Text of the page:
Press Column

This has been a week for obituaries: first, the death of a useful phrase. The Daily Telegraph had a long story about some photographs of Jade Jagger, the daughter of Mick and Bianca, "romping" on a beach in Ibiza with an unidentified but also naked man. What caused the fuss was not that the Sunday People printed photographs of humans mating: this is something that the Sunday tabloids can now do without censure, providing the pictures only stimulate the circulation a little. But in this instance the man in the picture was wrongly identified as Ben Elliot, a nephew of Camilla Parker Bowles; and he is now suing the paper. What made the story, however, was the last paragraph of the Telegraph’s report, where is explained that the Mirror had reprinted the photographs, but first checked with Mr Elliot whether he was the man. Alas, no details of the conversation were given, except for Mr Elliot’s denial; but the paper went on to say "It is believed that the man is a friend of a friend of Ms Jagger."

And "friend of a friend" had been such a useful phrase, so precise in its meaning once. It all reminds me of a thirty-year-old Swedish joke, from a wonderful satirical column that used to appear in Dagens Nyheter, where the vicar’s daughter was quoted as denying a report that she had become close to the local cad. "We are not good friends at all" she said indignantly. "Just sex partners."

So it is with some trepidation that I say that Brian Brindley was a friend of a friend. But he was. I never liked him much myself, because I only knew him in the Eighties as a synod politician, where he was camp as a row of tents, and arrogant with it. But he was a close and valued friend of Damian Thompson’s, whom I like and whose judgement I respect. And it is true that the circumstances under which he was blackmailed off the General Synod by Jill Dann and David Holloway left nothing, morally, to choose between any of the parties involved. But when Dann or Holloway die, will their obituaries be nearly as fulsome as his? So far, he has had large notices in the Daily Telegraph, the Times, and the Independent. The Telegraph’s and the Independent’s were both written by men who had been present at his dramatic death in the middle of a seven-course banquet in a library at the Athenaeum. That was a remarkable, and perhaps an admirable way to die; but it is not what is generally understood as Christian witness.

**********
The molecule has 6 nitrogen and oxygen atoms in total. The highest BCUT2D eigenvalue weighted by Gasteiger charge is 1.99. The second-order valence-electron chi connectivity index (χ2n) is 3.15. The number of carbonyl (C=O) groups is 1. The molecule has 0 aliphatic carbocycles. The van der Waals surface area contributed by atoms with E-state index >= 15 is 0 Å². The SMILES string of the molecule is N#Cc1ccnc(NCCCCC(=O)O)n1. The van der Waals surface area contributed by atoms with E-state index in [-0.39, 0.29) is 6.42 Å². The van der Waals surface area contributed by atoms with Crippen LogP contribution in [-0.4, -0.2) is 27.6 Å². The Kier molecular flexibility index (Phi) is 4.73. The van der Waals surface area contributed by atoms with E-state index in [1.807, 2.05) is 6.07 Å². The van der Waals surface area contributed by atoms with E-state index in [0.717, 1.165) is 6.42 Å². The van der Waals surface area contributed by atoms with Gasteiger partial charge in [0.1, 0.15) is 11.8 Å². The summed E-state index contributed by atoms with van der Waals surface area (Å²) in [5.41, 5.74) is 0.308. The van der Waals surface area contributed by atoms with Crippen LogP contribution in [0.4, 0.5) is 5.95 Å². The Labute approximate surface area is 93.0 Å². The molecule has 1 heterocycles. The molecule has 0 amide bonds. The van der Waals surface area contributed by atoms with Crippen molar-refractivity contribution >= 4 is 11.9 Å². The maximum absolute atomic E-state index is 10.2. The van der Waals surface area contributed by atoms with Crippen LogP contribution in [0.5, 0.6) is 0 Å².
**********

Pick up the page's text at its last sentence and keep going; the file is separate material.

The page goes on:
The cumulative effect of these obituaries is a deeply saddening one. Here was a man who was deeply loved by his friends, yet they seem unable to explain to the outside world why it should care. The Independent had an exceptionally pure example of this failure. "Brindley had become a member of the congregation of St Mary's, Bourne Street, and enjoyed the rather raffish bachelor social life of the presbytery. All his friends went there … gin flowed, and Brindley, his hair parted in the middle and with a slightly grey complexion, would scintillate … in a moleskin waistcoat with a thin gold chain." Sheesh. Perhaps the problem is simple hypocrisy: none of the obits faced squarely, any more than Brindley did himself in public, the fact that he was gay but nonetheless trying to make a career in an organisation which officially reprehended this. Yet nothing about his life makes sense without this fact, not even his choice of career. The answer, for him and most of his generation, was simple camp which became in time a corrupting ambiguity about everything: was he a Catholic or an Anglican, drunk or sober, making a pass at a young man in the Athenaeum or merely ‘fantasising’.